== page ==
Shaping History or Crushed by History......
Twice, Unitarian Universalism made a significant intervention in national affairs. We had an immediate effect. And now, as history moves on, the effects of our most significant interventions are being washed away by history, with hardly a note of recognition from us that it is happening.
In 1971, the UUA's Beacon Press published the Pentagon Papers, providing the public with first easily accessible complete version of what had been only published before in newspapers. We did not bow to the demands of government censors. Beacon Press rejected the claim that the government could hide its internal thinking from the public by stamping it TOP SECRET. The publication of the Pentagon Papers made the prosecution of Daniel Ellsberg that much more difficult.
And now, Bradley Manning is held for months in solitary confinement because he, like Daniel Ellsberg, released TOP SECRET information about the diplomacy of the United States government around the world.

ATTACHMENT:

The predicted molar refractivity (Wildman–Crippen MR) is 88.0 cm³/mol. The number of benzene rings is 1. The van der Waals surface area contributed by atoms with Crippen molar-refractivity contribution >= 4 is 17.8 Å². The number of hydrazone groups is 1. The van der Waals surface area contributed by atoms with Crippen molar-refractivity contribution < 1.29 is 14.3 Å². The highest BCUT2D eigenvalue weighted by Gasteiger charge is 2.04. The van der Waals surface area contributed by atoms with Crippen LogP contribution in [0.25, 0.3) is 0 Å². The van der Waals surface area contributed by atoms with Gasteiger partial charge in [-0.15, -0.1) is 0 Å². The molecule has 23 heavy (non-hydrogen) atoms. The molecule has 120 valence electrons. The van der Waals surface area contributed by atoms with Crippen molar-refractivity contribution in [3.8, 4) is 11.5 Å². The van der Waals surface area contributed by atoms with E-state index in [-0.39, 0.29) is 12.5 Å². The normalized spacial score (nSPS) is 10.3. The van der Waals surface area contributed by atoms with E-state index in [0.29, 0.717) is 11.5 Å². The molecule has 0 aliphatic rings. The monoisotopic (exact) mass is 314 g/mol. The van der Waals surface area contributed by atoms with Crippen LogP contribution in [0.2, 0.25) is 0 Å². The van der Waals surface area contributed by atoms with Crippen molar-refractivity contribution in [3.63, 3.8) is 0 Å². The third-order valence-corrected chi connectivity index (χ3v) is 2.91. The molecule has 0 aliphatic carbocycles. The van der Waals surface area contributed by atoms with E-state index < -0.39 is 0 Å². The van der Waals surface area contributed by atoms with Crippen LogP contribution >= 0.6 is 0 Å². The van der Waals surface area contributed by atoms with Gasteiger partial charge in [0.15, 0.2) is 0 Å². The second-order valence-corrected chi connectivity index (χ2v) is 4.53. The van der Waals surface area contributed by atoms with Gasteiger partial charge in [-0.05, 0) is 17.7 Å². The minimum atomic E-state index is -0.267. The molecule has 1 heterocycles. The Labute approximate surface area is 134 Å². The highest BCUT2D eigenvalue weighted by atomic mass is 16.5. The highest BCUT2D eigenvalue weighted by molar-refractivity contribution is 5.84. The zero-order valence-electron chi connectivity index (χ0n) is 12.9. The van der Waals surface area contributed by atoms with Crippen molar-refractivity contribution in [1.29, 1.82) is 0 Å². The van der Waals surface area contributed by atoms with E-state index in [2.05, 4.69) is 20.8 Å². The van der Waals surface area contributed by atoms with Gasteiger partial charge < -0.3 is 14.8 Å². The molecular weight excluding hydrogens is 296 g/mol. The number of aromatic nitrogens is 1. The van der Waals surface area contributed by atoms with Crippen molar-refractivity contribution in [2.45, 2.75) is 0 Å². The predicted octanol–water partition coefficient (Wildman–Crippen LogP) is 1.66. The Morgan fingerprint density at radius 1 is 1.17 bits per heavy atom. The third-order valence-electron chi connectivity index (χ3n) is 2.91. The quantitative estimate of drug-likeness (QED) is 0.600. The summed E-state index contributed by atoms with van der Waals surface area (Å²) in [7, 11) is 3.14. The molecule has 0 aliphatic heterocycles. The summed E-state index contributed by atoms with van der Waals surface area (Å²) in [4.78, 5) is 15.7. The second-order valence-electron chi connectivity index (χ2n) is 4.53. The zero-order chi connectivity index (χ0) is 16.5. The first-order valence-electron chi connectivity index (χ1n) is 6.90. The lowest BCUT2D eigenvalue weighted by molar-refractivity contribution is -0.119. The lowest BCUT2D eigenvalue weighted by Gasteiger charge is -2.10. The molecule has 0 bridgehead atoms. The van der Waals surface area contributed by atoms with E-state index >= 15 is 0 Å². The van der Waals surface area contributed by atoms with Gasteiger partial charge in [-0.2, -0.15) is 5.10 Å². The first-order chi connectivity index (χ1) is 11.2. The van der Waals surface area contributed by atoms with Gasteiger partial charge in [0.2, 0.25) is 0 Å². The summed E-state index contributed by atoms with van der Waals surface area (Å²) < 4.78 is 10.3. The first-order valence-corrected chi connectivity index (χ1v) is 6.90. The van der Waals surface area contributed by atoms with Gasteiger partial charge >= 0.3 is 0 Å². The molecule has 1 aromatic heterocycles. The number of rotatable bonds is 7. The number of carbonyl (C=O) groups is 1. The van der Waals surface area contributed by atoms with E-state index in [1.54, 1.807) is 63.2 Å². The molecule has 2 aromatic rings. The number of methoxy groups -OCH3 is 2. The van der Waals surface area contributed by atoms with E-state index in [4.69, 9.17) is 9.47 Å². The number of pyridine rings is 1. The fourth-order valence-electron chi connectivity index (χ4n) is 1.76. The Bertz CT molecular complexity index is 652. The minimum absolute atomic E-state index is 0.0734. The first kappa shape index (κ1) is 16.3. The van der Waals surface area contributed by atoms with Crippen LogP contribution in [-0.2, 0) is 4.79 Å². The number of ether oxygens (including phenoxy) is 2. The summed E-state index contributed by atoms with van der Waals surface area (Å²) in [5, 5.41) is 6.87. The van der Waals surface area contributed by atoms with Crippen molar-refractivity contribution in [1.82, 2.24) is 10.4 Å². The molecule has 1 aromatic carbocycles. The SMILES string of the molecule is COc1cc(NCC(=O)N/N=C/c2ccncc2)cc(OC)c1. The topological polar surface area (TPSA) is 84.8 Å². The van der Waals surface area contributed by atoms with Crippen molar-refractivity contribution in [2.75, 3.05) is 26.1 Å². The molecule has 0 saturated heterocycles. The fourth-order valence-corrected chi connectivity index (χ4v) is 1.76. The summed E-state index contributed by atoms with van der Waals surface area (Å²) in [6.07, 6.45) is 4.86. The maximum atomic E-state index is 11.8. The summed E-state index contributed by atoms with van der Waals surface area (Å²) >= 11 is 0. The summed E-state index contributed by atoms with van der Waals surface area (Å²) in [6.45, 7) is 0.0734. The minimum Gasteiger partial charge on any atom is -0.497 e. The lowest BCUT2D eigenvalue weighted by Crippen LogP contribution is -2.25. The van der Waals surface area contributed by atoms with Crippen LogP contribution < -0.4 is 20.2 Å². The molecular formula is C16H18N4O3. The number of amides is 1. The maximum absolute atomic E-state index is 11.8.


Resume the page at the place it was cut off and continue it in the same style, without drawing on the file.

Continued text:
The First Intervention
|Rep. John Lewis|
In 1965, the UUA Board of Trustees cancelled its meeting and called up on our ministers and laypeople to go to Selma to support a campaign for Voting Rights for African Americans. Our ministers went by the hundreds; the Rev. James Reeb and Viola Liuzzo were killed. And the Voting Rights Act of 1965 was proposed and enacted. When you consider the number of people jailed, beaten, and lynched to get the right to vote in the old Confederacy, the deaths of two UU's are not statistically significant. But we had a role.
|Justice Antonin Scalia|
And now, the key enforcement provision of the Voting Rights Act is under the very skeptical review of a very conservative Supreme Court. Justice Scalia dismisses it as a 'racial entitlement' and offers the novel constitutional theory that the Supreme Court should strike down laws that it does not like if they have too much political support to be repealed. And the review of the VRA65 comes amidst ongoing efforts at voting suppression.
The Second Intervention
In 1965 and 1971, Unitarian Universalism saw itself as part of a powerful liberalism, ascendent in 1965 and defiant against a rising conservatism in 1971. Now, after 40 years in the wilderness of being the most liberal denomination in an aggressively conservative culture, we accept a more limited view of our power and influence. Would we be accused of partisanship if we were as forthright now about expanding the electorate as we were in 1965? Are we more cautious of defying the national security state now?
In these two cases, we have gone from "shaping history" to "being crushed by history."